Those Were the Days

Captain’s Log    5,162

I am so glad I am almost to retirement age.  I can honestly say I am glad I am not just starting out now.  I am glad I have all of that behind me, because I think the ones coming up now are in for struggles I cannot even fathom.

Things are different for young people now.  They want everything because they think they deserve it, and that mindset will not serve them well.  Young people know if they try something and fail, mommy and daddy will be there to pick up the pieces.  That was never my moral code.  Once I left home, I left home.  That was it.  I could go back to visit, but I could not stay. My failures were my own responsibility, and I had many of those.

So I sculpted my life to reflect that value system.  I worked hard.  I lived in less than perfect conditions (sharing home space, stretching a Subway sandwich into two meals, driving shitty cars, etc.)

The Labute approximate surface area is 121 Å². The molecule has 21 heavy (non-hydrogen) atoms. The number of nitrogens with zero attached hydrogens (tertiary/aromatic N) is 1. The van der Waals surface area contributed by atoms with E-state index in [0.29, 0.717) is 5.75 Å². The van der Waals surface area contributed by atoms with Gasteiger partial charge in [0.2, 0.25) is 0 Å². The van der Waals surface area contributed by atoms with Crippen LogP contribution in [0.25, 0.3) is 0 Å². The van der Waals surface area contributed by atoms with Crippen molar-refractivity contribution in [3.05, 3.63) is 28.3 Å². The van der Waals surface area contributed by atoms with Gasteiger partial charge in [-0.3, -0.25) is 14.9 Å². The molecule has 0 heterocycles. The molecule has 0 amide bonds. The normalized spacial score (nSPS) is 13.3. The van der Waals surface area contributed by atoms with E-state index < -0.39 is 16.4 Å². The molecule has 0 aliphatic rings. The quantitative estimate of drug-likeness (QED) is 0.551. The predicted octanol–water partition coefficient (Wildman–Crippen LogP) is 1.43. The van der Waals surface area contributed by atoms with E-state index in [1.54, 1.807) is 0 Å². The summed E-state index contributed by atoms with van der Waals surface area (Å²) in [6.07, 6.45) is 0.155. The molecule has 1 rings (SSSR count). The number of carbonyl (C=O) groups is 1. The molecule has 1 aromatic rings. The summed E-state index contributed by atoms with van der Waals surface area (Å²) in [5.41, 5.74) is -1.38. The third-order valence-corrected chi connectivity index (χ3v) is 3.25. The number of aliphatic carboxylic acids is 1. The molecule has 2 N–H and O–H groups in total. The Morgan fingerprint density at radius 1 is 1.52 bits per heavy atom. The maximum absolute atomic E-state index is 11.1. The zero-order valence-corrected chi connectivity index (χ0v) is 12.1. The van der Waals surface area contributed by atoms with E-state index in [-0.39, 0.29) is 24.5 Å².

So what struggles to these millenials have?  They will always struggle to be responsible for themselves.  They will struggle to understand a work ethic that doesn’t allow you to burn up your vacation time the minute you accrue it in your paycheck.  They will struggle to come to work when they are not feeling quite right.  They will struggle to understand the importance of taking “ownership” for their mistakes.

Things that my generation took for granted are beyond the realm of these young people.  It is not uncommon for them to jump jobs every year or so.  Because they know they have a safety net.  They can always go back home and let mommy and daddy pay the bills.

I think I was more successful in my 20’s because I had to figure it out.  I had my own business at the age of 25.  It was not tremendously successful at that time, but it was a federally sanctioned non-profit, and I put in my last $18 to file the paperwork.  Why?  Because I believed in the work.  Until I actually started earning enough money to live, I took every job imaginable.  I sorted checks for one of my sister’s bookkeeping clients (a day labor company with about 7,000 checks a month).  I worked as a clown, an Easter bunny, and Mr. Peanut.  I demonstrated cameras.  I worked in a bindery.  I was signed up with every temp agency in town and spent at least one day a week as an office assistant.  The best job was catering because I could bring home leftovers.